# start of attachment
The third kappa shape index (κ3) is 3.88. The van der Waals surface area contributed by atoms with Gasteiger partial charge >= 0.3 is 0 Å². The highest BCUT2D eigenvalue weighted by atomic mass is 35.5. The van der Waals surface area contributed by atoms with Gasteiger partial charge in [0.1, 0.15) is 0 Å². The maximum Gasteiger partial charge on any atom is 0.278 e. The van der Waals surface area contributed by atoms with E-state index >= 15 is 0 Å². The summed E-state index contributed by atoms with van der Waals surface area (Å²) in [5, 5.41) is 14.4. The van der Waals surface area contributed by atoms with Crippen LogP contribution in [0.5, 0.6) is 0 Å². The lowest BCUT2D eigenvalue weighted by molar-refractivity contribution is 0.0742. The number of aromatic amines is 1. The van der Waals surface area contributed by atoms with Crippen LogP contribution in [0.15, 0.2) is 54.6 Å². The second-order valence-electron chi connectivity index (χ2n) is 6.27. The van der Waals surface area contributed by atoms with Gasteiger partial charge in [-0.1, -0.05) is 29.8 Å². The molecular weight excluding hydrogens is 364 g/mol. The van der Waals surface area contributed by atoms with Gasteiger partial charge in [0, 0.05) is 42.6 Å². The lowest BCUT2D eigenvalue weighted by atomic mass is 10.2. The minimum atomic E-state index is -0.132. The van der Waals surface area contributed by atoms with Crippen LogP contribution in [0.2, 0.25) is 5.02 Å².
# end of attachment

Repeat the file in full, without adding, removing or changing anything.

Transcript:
The third kappa shape index (κ3) is 3.88. The van der Waals surface area contributed by atoms with Gasteiger partial charge >= 0.3 is 0 Å². The highest BCUT2D eigenvalue weighted by atomic mass is 35.5. The van der Waals surface area contributed by atoms with Gasteiger partial charge in [0.1, 0.15) is 0 Å². The maximum Gasteiger partial charge on any atom is 0.278 e. The van der Waals surface area contributed by atoms with E-state index >= 15 is 0 Å². The summed E-state index contributed by atoms with van der Waals surface area (Å²) in [5, 5.41) is 14.4. The van der Waals surface area contributed by atoms with Crippen LogP contribution in [0.5, 0.6) is 0 Å². The lowest BCUT2D eigenvalue weighted by molar-refractivity contribution is 0.0742. The number of aromatic amines is 1. The van der Waals surface area contributed by atoms with Crippen LogP contribution in [0.15, 0.2) is 54.6 Å². The second-order valence-electron chi connectivity index (χ2n) is 6.27. The van der Waals surface area contributed by atoms with Gasteiger partial charge in [-0.1, -0.05) is 29.8 Å². The molecular weight excluding hydrogens is 364 g/mol. The van der Waals surface area contributed by atoms with Gasteiger partial charge in [0, 0.05) is 42.6 Å². The lowest BCUT2D eigenvalue weighted by atomic mass is 10.2. The minimum atomic E-state index is -0.132. The van der Waals surface area contributed by atoms with Crippen LogP contribution in [0.2, 0.25) is 5.02 Å².